Their work also includes checking sanctions on a variety of spellings of names. “Imagine how much time companies spent searching for Muammar al-Qaddafi, given how many different ways his first and last names are spelled,” Roberts said. With Nord Stream 2, there has also been confusion as Nord Stream 2 (the pipeline) is not the same thing as Nord Stream AG, its parent company.

Had U.S. sanctions against Nord Stream 2 continued, the pipeline would likely have become uninsurable because companies err on the side of caution.

Had U.S. sanctions against Nord Stream 2 continued, the pipeline would likely have become uninsurable—also because companies err on the side of caution. Fantastic, Sen. Ted Cruz might say: Good riddance to a pipeline that’s causing a rift in Europe. But think one step further. The U.S. government can impose unilateral sanctions because it’s powerful. Sure, the European Union imposes sanctions too—as do other blocs and indeed the United States—but their sanctions try to remedy egregious behavior.

The United States sanctioned Nord Stream 2 because it disliked the pipeline. There are many reasons not to like it, and back in 1982, then-U.S. President Ronald Reagan imposed sanctions on a Soviet-West German pipeline construction project for the same reason. (He quickly reversed them.) Today, though, there’s another hugely powerful country that could decide to impose unilateral sanctions on companies whose activities it dislikes: China.

China has already demonstrated it doesn’t mind using its pivotal role in the globalized economy to mete out punishment at its pleasure. It has imposed punitive tariffs on Australian wine (after the Australian government dared to ask for an independent COVID-19 investigation). It has slashed imports of Norwegian fish (after the Norwegian Nobel Committee awarded the 2010 Nobel Peace Prize to Chinese dissident Liu Xiaobo). Earlier this year, it emerged China might ban exports of rare-earth refining technology to countries or companies it considers a national security threat. And this spring, H&M, Burberry, and Nike were targeted by consumer and smartphone boycotts in China.

Imagine if, say, U.S. companies won a contract to build infrastructure in Taiwan or if they got a contract from the Philippine government for new naval patrol vessels that could have a better chance of getting Chinese fishing fleets squatting in the Philippines’s exclusive economic zone to depart. Such contracts would be legal under national laws, but if China didn’t like them, it could impose sanctions—and the U.S. government wouldn’t have a leg to stand on because Nord Stream 2 is legal under Russian and German laws. The contracts would become uninsurable because what insurer wants to pick a fight with Beijing?’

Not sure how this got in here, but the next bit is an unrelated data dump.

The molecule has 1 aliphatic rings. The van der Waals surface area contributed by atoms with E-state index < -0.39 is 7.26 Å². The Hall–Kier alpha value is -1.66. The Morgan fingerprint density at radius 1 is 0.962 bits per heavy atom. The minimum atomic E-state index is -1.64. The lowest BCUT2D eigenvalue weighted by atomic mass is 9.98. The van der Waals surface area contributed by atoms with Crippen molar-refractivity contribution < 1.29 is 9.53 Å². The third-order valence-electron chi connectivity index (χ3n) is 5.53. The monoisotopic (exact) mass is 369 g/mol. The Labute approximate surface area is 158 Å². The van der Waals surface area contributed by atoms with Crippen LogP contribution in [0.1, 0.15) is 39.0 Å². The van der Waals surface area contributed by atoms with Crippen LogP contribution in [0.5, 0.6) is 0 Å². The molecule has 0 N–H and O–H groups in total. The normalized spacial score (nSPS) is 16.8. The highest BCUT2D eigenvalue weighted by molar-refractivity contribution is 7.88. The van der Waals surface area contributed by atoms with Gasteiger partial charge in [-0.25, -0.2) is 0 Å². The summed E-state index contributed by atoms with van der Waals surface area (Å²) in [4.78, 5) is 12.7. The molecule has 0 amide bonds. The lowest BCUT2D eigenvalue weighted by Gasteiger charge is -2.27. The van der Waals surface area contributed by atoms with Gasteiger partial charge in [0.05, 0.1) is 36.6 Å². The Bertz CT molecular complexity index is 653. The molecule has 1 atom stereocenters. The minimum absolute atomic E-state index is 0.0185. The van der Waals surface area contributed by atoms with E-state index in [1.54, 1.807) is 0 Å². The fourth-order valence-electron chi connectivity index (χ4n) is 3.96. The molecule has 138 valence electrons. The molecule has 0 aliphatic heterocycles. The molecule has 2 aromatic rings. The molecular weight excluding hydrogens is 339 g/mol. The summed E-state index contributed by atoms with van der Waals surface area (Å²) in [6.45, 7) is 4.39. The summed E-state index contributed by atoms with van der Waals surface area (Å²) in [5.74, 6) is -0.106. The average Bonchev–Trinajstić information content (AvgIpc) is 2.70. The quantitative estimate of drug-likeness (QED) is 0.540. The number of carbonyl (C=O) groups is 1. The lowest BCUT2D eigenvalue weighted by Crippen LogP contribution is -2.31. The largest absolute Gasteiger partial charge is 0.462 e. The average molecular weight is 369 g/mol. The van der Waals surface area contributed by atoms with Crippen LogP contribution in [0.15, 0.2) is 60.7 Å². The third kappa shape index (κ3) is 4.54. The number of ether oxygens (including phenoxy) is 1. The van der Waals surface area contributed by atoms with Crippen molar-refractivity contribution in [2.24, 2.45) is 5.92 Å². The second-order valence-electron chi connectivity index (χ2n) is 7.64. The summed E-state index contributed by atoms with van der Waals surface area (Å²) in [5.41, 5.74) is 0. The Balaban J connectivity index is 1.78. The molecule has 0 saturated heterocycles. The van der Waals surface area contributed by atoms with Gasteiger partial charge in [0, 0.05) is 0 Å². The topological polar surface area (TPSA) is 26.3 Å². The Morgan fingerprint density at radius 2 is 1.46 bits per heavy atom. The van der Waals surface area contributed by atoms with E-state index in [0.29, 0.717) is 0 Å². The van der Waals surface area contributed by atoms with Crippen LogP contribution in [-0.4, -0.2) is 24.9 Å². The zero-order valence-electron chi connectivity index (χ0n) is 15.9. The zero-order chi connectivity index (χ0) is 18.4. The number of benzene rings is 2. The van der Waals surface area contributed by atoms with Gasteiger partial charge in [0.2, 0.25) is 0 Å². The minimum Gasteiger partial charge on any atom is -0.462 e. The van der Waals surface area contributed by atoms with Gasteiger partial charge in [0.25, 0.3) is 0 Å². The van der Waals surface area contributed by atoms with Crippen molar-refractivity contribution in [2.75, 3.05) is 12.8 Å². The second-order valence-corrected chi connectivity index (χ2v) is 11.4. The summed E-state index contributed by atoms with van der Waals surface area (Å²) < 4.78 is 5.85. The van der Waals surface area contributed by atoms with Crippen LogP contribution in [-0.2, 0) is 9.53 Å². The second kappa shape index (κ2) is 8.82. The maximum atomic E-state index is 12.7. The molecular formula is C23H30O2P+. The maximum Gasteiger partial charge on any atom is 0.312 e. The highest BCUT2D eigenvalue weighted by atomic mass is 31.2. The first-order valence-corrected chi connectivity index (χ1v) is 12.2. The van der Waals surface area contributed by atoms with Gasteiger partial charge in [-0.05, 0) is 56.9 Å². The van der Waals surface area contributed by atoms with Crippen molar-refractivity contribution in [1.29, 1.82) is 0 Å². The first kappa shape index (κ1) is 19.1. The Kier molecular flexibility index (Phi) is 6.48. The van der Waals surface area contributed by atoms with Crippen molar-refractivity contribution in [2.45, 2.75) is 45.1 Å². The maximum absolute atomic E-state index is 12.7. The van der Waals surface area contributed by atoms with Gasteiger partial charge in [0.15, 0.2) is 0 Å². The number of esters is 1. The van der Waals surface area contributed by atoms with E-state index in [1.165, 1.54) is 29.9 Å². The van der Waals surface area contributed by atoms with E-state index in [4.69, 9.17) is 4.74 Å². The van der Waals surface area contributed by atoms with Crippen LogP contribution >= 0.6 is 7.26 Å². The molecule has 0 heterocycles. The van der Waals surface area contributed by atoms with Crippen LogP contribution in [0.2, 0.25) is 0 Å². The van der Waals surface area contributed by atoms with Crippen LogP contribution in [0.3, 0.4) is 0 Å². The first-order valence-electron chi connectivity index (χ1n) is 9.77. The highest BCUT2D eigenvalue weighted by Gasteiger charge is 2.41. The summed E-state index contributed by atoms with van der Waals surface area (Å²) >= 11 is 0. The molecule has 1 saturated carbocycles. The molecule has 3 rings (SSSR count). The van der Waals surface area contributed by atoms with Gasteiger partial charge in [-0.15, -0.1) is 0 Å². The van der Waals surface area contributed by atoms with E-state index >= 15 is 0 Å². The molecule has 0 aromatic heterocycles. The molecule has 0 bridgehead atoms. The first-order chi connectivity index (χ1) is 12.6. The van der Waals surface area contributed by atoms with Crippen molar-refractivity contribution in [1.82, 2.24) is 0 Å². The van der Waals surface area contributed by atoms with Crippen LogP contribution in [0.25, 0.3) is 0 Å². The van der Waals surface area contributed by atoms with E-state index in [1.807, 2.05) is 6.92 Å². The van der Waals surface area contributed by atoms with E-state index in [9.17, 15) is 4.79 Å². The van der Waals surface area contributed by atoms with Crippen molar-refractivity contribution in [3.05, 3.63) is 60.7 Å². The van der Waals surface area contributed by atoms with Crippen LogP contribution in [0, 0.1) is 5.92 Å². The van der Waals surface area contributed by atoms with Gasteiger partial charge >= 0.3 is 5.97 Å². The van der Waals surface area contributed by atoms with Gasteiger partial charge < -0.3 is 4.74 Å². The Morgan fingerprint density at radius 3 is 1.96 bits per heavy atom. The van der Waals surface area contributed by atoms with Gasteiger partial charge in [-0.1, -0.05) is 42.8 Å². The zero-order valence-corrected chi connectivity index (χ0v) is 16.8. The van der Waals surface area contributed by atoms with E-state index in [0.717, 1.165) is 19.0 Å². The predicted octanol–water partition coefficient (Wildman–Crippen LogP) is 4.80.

The Chinese government could decide to randomly put sanctions on sundry U.S. companies simply to prove it rules the world.

In fact, the Chinese government could decide to randomly put sanctions on sundry U.S. companies simply to prove it rules the world. Sure, such sanctions would be less potent than U.S. ones because far fewer companies trade in yuan than in dollars. But if China began imposing U.S.-style sanctions, companies would likely be so concerned about exposure to sanctioned firms and people at points in their supply chain where they trade in yuan that they could decide to err on the side of caution. As Roberts noted, “in insurers’ experience, you don’t tend to win commercial disputes against the Chinese.”

This past January, I predicted China would start using sanctions to punish or threaten other countries. Last month, it took a step in that direction. The Standing Committee of China’s National People’s Congress passed a counter-sanctions law, effective immediately, under which China can impose sanctions, import prohibitions, and export control restrictions in response to sanctions imposed by other governments. On July 16, it imposed sanctions on former U.S. Commerce Secretary Wilbur Ross and five other Americans.

Who’s next? Nobody knows, but China is increasing the pressure by planning new laws that ban foreign companies and individuals based in Hong Kong and Macau from complying with sanctions against China. Sure, Washington can launch blocking statutes. But all those compliance officers will soon be scouring the Chinese government’s sanctions database, too.

If China begins using sanctions the same way the United States has been using them, U.S. companies may discover some of their international activities risk becoming uninsurable. As the yuan gains prominence, so does its spread throughout the commercial supply chain. And to operate, businesses need insurance. This, too, is part of the rules-based international order. What’s more, the United States’ frequent use of its powerful sanctions could convince countries and companies they should limit their trade with the United States and with the dollar. And once again, China wins.

It’s safe to say many thoughts crossed Biden’s mind before he agreed to the Nord Stream 2 deal with Merkel. Ukraine was certainly one of them. The need for good relations with Germany certainly mattered too—because Biden’s decision to “end the war” in Afghanistan is likely to trigger another refugee crisis, with Germany once again a key destination. Washington’s NATO allies in the region certainly entered into the equation too. But insurance may have mattered even more. Without it, the United States can kiss a globally operating private sector goodbye. And in case Biden failed to consider insurance, he should do so before imposing any new unilateral sanctions.

Elisabeth Braw is a columnist at Foreign Policy and a fellow at the American Enterprise Institute, where she focuses on defense against emerging national security challenges, such as hybrid and gray-zone threats. She is also a member of the U.K. National Preparedness Commission. Twitter: @elisabethbraw